Figure 1 shows the connection between $$Q_{\nu }(\overline{A})$$ and $$Q_{\nu }(A)$$ for various values of parameter $$\nu$$ of the $$\nu$$-additive measure $$Q_{\nu }$$. From this figure, in accordance with Proposition 18, we notice the following. If $$\nu =1/2$$, then $$Q_{\nu }$$ is a probability measure and so $$Q_{\nu }(\overline{A}) = 1- Q_{\nu }(A)$$. If $$0<\nu \le 1/2$$, then $$Q_{\nu }$$ is a belief measure and $$Q_{\nu }(\overline{A}) \le 1- Q_{\nu }(A)$$. If $$1/2 \le \nu <1$$, then $$Q_{\nu }$$ is a plausibility measure and $$Q_{\nu }(\overline{A}) \ge 1- Q_{\nu }(A)$$. Moreover, in accordance with Eq. (17), for a given set A, $$Q_{\nu }(\overline{A})$$ increases with the value of parameter $$\nu$$. That is, the smaller the value of parameter $$\nu$$, the stronger the complement operation. It also means that any belief measure of a complement set is always less than or equal to any plausibility measure of the same complement set.

### Proposition 19

Let $$Q_{\lambda _1}$$ and $$Q_{\lambda _2}$$ be two $$\lambda$$-additive measures on the finite set X. Then, $$Q_{\lambda _1}$$ and $$Q_{\lambda _2}$$ are a dual pair of belief- and plausibility measures on X if and only if they are a dual pair of $$\lambda$$-additive measures on X.

### Proof

Firstly, we will show that if the condition of the proposition is satisfied and $$Q_{\lambda _1}$$ and $$Q_{\lambda _2}$$ are a dual pair of belief- and plausibility measures on X, then $$Q_{\lambda _1}$$ and $$Q_{\lambda _2}$$ are a dual pair of $$\lambda$$-additive measures on X. Let $$Q_{\lambda _1}$$ and $$Q_{\lambda _2}$$ be a dual pair of belief- and plausibility measures on X. Since, $$Q_{\lambda _1}$$ and $$Q_{\lambda _2}$$ are a dual pair; that is, $$Q_{\lambda _2}(A) = 1-Q_{\lambda _1}(\overline{A})$$ holds for any $$A \in \mathscr {P}(X)$$, and $$Q_{\lambda _1}$$ and $$Q_{\lambda _2}$$ are $$\lambda$$-additive measures on X, they are also a dual pair of $$\lambda$$-additive measures on X.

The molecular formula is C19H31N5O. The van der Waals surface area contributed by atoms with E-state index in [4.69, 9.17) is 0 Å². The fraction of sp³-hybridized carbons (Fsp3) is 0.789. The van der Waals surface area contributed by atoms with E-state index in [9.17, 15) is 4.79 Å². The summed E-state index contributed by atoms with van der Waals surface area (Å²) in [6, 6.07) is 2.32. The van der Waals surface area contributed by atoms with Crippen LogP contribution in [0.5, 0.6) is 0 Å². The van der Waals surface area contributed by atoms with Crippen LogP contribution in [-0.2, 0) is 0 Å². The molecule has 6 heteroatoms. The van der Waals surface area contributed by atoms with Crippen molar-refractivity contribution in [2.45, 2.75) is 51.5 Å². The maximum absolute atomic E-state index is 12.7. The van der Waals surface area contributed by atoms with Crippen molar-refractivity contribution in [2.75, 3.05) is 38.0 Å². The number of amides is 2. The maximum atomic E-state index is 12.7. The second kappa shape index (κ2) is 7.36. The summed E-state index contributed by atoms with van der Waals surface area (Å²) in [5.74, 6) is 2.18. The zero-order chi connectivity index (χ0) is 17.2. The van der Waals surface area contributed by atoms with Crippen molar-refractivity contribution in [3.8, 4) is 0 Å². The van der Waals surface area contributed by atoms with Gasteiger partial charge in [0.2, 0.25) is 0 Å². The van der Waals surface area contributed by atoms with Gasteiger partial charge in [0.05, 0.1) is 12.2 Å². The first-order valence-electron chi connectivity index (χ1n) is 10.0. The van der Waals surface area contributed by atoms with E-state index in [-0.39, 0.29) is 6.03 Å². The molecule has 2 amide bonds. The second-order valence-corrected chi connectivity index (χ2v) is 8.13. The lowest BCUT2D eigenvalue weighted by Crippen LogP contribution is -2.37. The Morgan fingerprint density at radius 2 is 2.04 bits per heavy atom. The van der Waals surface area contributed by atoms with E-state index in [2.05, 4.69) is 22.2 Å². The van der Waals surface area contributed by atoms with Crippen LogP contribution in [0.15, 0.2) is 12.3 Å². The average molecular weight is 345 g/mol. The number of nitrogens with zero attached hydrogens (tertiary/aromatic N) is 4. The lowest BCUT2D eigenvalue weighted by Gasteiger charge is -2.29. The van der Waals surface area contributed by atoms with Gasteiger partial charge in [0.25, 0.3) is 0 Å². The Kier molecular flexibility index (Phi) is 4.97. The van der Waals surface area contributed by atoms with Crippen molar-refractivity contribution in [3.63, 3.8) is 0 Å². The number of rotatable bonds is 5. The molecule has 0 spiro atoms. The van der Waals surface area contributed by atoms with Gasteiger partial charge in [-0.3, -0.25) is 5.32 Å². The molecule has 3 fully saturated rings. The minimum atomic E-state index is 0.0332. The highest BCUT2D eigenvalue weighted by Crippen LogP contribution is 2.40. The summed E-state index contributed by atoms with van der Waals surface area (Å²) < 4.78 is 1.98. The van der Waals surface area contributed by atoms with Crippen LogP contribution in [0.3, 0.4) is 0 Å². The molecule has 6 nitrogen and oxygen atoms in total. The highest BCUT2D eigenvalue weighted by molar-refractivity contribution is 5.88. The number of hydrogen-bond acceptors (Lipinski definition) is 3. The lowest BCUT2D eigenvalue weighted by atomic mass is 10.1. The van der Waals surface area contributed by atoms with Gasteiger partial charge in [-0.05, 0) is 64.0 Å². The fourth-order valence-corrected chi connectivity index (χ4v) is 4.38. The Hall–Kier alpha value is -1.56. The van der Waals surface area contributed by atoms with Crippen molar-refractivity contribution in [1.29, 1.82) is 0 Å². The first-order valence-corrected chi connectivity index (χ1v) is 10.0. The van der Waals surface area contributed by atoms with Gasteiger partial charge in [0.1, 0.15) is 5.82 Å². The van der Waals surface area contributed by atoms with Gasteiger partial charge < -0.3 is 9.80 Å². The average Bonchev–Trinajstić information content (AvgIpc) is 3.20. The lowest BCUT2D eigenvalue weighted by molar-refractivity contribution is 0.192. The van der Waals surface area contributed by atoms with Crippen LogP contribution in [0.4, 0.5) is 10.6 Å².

Secondly, we will show that if $$Q_{\lambda _1}$$ and $$Q_{\lambda _2}$$ are a dual pair of $$\lambda$$-additive measures on X, then $$Q_{\lambda _1}$$ and $$Q_{\lambda _2}$$ are a dual pair of belief- and plausibility measures on X. Let $$Q_{\lambda _1}$$ and $$Q_{\lambda _2}$$ be a dual pair of $$\lambda$$-additive measures on X. Then, based on Corollary 4, either $$\lambda _1 \in (-\,1, 0]$$ and $$\lambda _2 \in [ 0, \infty )$$, or $$\lambda _1 \in [ 0, \infty )$$ and $$\lambda _2 \in (-\,1, 0]$$ holds. Now, utilizing Proposition 17, we get that either $$Q_{\lambda _1}$$ is a plausibility measure and $$Q_{\lambda _2}$$ is a belief measure, or $$Q_{\lambda _1}$$ is a belief measure and $$Q_{\lambda _2}$$ is a plausibility measure. Thus, noting that $$Q_{\lambda _1}$$ and $$Q_{\lambda _2}$$ are a dual pair of $$\lambda$$-additive measures on X, we may conclude that they are also a dual pair of belief- and plausibility measures on X. $$\square$$

Proposition 19 can be stated in terms of the $$\nu$$-additive measure as follows.

### Proposition 20

Let $$Q_{\nu _1}$$ and $$Q_{\nu _2}$$ be two $$\nu$$-additive measures on the finite set X. Then, $$Q_{\nu _1}$$ and $$Q_{\nu _2}$$ are a dual pair of belief- and plausibility measures on X if and only if they are a dual pair of $$\nu$$-additive measures on X.

### Proof

Taking into account Proposition 6, this proposition directly follows from Proposition 19. $$\square$$